Clothes horse / clothes whore

Monday, June 2nd, 2003

I hate clothes shopping, hate it with a passion. And by 'clothes shopping' I don't mean the classic male aversion to following his partner around while she chooses between three identical trouser suits. I mean shopping for myself. I don't consider I have particularly good judgement when it comes to deciding whether I look good enough in clothes to justify coughing up for them. I'm particularly bad at judging whether shoes fit me or whether trousers are the right length.

I also don't like the idea that people are defined by the labels they wear. I hate clothes that flaunt their brand. I hate the Gap look, not because I don't like the clothes (I do, often) but because it's a created identity rather than one that's evolved. And every time I walk into a clothes shop with money burning a hole in my pocket (or more often, with it falling through one) I feel this pressure to make a statement by my choice of clothes. And the only statement I want to make is 'sell me something that will keep me warm and not make me look a tit'.

Instead I acquire clothes. If something wears out I replace it on an item-by-item basis. Shirts arrive by magnetic attraction – I get given them, or I pick up a t-shirt here and a polo shirt there when visiting tourist attractions or joining societies. Ties come from art gallery gift shops. Shoes are replaced when they develop holes that let the rain in.

But every few years I have to take direct action. Today was one of those days. A “see it – buy it” day. A day when normal caution was thrown to the wind.

And you know what? It was fun.

I bought shirts, five of them – three linen, two breathable for outdoor wear. I bought trousers – two outdoor pairs with multiple pockets, one pair of chinos. I bought sunglasses for the glare when driving in Iceland and I bought bootlaces for my hiking boots. I bought a preposterous amount of underwear and I bought a belt pouch for documents and stuff. I bought three lots of footwear – smart shoes, black boots and loafers – thus increasing the total pairs I own to four, apart from the hiking boots and the builders' steel toecap boots I use for archaeological digs and the allotment. I would have bought running shoes too but when I tried a pair on and took a few fast steps one fell off and I nearly fell flat on my face in the store. In short, I had a whale of a time.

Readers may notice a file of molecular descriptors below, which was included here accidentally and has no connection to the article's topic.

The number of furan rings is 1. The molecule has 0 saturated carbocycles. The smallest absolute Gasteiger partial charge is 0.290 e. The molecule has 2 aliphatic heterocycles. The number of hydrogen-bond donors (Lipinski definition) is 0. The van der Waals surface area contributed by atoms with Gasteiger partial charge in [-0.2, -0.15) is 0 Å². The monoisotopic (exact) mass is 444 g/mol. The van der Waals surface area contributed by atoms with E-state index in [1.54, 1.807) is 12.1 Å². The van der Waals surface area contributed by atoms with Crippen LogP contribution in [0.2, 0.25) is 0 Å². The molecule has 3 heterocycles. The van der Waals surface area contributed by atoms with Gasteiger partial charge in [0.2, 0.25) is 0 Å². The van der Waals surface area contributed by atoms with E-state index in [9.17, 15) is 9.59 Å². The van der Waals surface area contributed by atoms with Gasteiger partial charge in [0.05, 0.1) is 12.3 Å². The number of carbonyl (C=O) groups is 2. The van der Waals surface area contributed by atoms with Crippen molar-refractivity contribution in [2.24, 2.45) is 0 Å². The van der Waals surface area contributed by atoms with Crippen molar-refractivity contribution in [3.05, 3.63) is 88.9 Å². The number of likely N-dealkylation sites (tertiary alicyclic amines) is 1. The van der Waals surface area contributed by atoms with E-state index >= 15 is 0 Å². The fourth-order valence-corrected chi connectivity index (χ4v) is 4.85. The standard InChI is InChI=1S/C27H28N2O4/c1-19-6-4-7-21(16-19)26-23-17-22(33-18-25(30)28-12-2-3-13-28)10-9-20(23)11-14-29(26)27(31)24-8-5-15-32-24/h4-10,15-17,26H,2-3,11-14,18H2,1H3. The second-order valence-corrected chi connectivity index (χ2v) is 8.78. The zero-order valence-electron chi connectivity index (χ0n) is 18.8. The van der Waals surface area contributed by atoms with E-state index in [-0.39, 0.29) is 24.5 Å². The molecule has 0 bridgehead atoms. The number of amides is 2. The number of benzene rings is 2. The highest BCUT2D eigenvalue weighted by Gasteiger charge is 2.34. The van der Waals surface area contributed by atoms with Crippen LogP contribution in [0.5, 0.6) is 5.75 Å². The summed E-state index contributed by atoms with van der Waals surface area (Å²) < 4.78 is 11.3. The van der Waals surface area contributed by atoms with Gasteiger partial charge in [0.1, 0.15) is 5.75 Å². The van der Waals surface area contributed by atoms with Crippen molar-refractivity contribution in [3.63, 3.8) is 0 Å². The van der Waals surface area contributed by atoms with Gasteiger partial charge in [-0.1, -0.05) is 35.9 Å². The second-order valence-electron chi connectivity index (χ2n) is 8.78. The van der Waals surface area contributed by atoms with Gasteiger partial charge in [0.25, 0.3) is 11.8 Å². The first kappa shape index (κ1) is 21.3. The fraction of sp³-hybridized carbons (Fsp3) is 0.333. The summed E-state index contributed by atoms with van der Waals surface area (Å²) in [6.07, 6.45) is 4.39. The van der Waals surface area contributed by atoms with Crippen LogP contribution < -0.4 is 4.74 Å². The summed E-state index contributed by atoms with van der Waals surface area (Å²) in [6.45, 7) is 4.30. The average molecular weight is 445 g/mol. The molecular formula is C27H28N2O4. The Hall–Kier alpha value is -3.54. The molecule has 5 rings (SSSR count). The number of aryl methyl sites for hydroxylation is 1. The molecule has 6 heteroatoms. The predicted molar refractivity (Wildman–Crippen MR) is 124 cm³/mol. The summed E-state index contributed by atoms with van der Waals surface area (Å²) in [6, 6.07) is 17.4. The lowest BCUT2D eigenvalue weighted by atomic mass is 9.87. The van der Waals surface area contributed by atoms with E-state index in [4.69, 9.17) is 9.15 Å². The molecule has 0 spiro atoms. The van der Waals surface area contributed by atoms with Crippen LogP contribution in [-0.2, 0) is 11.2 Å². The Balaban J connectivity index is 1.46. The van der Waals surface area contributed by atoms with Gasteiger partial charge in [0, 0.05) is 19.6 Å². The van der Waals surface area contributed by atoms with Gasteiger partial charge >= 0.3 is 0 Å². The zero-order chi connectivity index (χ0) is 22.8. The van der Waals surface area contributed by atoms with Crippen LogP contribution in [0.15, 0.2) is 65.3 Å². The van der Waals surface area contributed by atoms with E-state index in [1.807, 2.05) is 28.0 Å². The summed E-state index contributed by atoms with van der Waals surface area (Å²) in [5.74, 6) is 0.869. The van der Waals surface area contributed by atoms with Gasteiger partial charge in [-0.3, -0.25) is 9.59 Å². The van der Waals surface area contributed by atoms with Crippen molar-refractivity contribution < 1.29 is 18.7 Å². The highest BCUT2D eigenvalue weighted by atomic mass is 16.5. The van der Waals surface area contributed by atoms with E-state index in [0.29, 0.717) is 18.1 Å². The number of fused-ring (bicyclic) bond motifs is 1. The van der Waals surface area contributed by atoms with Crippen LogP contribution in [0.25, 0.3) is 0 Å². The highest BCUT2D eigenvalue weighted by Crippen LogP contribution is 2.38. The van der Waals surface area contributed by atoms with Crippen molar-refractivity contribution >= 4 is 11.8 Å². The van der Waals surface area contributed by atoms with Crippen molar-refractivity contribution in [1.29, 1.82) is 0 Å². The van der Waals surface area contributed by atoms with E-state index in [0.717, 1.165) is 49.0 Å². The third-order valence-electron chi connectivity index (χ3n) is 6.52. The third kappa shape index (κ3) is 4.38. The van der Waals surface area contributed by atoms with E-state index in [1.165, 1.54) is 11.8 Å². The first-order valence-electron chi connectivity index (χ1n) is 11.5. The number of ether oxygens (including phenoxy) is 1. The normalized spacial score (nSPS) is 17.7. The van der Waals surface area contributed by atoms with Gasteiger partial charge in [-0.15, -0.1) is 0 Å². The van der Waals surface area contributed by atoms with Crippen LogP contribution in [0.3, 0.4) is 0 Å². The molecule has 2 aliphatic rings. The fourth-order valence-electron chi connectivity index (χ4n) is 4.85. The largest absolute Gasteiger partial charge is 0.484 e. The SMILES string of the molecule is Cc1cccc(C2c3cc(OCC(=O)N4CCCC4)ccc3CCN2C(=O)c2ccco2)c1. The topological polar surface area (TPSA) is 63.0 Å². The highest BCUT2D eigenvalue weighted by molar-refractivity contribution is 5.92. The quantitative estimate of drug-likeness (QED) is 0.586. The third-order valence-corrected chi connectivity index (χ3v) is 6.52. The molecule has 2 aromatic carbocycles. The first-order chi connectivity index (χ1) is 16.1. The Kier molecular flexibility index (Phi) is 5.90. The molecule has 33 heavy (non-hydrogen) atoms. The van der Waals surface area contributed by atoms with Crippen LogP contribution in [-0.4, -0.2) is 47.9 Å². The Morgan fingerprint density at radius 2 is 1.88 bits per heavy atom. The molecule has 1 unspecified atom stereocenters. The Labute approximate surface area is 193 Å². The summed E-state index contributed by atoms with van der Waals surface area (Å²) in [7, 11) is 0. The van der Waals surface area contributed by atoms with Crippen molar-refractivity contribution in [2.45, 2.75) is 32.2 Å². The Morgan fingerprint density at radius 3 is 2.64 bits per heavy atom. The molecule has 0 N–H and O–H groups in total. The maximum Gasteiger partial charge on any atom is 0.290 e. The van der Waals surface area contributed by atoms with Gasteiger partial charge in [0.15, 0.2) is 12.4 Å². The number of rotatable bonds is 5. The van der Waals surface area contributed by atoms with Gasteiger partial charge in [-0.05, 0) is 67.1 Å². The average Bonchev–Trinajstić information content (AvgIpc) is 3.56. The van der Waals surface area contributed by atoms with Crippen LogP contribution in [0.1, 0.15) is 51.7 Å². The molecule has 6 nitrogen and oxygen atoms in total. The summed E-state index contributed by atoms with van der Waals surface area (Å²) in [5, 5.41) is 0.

I begin to understand why some people consider shopping to be a sport and an art form.

Last call for postcards from Iceland: Anyone who wants a postcard sent them from Iceland needs to e-mail me their address sharpish as we fly out tomorrow lunchtime.

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I'm Andy Darley. Sometimes I want to say things. This is where I do it.